Matthew Yglesias comments today on the Tax Policy Center’s report about the budgetary implications of Paul Ryan’s new budget. In general, it produces a budgetary hold of $5.7 trillion over a decade. However, Matthew focuses on the distributional consequences:
Of course since rich people start out with higher after-tax incomes than the middle class, that larger percentage increase in after-tax incomes expands to an enormous gap in actual dollars. The poorest twenty percent of American households would receive, on average, a $60 tax cut. The middle twenty percent would get $1,961. The top 1 percent would get $227,420. The results are so skewed that I couldn’t come up with a legible way of presenting them visually, but if you go up to the top 0.1 percent they get $1.2 million on average.
This is a great rhetorical device, but not all that substantive. It is almost surely the case that if you’re handing out tax cuts across the board, higher income people are going to benefit disproportionately, for the same reason politicians don’t go raising money in poor neighborhoods: that’s not where the money is.
Let’s take the Tax Policy Center’s brackets:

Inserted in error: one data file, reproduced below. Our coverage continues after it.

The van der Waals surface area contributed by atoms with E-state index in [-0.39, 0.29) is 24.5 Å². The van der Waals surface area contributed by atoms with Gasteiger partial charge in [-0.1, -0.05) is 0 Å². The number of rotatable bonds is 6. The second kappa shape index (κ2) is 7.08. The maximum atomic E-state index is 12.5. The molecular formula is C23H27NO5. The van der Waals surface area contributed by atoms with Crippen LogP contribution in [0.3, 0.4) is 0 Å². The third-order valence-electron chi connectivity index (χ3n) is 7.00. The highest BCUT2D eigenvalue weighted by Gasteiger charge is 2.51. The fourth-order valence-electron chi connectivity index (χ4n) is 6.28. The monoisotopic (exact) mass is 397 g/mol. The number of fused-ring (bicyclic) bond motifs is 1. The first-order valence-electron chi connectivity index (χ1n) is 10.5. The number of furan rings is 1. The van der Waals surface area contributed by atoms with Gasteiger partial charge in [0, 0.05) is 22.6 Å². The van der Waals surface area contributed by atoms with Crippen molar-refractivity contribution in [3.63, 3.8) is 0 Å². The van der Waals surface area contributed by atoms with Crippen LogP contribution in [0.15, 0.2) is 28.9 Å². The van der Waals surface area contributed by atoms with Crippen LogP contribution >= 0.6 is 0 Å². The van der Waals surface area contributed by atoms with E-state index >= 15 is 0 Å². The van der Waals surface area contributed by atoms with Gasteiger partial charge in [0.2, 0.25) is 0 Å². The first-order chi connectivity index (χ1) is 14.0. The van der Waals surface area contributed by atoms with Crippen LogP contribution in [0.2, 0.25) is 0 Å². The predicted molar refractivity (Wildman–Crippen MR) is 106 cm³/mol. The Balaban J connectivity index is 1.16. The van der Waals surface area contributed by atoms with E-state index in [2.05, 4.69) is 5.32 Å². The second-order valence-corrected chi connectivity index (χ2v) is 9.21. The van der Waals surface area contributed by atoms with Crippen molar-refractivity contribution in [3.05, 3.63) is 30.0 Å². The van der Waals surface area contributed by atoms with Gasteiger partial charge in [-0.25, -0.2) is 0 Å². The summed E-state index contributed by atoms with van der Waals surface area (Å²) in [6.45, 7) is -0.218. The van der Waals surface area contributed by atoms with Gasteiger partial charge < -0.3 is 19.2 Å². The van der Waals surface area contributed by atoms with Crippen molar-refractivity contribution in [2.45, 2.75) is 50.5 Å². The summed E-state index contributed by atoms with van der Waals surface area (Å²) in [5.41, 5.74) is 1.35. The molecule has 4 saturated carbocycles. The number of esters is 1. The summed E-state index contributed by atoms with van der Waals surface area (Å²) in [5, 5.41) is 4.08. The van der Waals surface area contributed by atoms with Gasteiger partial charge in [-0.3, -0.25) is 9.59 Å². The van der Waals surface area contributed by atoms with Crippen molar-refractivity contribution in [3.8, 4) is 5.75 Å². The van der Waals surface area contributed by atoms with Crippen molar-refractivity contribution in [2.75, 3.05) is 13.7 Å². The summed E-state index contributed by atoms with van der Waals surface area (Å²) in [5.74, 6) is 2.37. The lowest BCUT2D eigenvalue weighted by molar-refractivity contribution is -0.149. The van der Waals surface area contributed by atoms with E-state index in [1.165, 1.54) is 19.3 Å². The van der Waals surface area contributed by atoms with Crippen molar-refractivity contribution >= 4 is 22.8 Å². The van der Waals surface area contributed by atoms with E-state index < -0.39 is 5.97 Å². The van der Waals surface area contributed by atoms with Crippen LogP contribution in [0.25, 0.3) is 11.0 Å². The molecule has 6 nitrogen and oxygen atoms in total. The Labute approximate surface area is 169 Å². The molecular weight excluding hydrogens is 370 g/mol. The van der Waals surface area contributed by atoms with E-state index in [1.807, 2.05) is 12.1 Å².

(3) The income percentile classes used in this table are based on the income distribution for the entire population and contain an equal number of people, not tax units. The breaks are (in 2012 dollars): 20% $22,008; 40% $42,597; 60% $67,608; 80% $112,412; 90% $147,742; 95% $227,595; 99% $573,930; 99.9% $3,274,341.
Now lets assume that there is political will for nothing other than an across the board tax cut, and in a compromise, the left has managed to make the cut steeply progressive, with the bottom bracket getting a 100% cut, and the top getting a 1.5% cut, with other brackets somewhere in between. This is what such a scenario would look like:
The top .01% still get double the windfall, and even the to 1% do better than the bottom 20%. Matthew’s point, of course, is that we shouldn’t cut taxes on the rich at all. I don’t agree with that; as I think we should cut everyone’s income tax to zero, by abolishing it, but not the point. The point is that no one should be surprised that percentages of small numbers are also small numbers. Now money is money, but the real losers in this scenario are the 80’s, 90’s, and 95’s.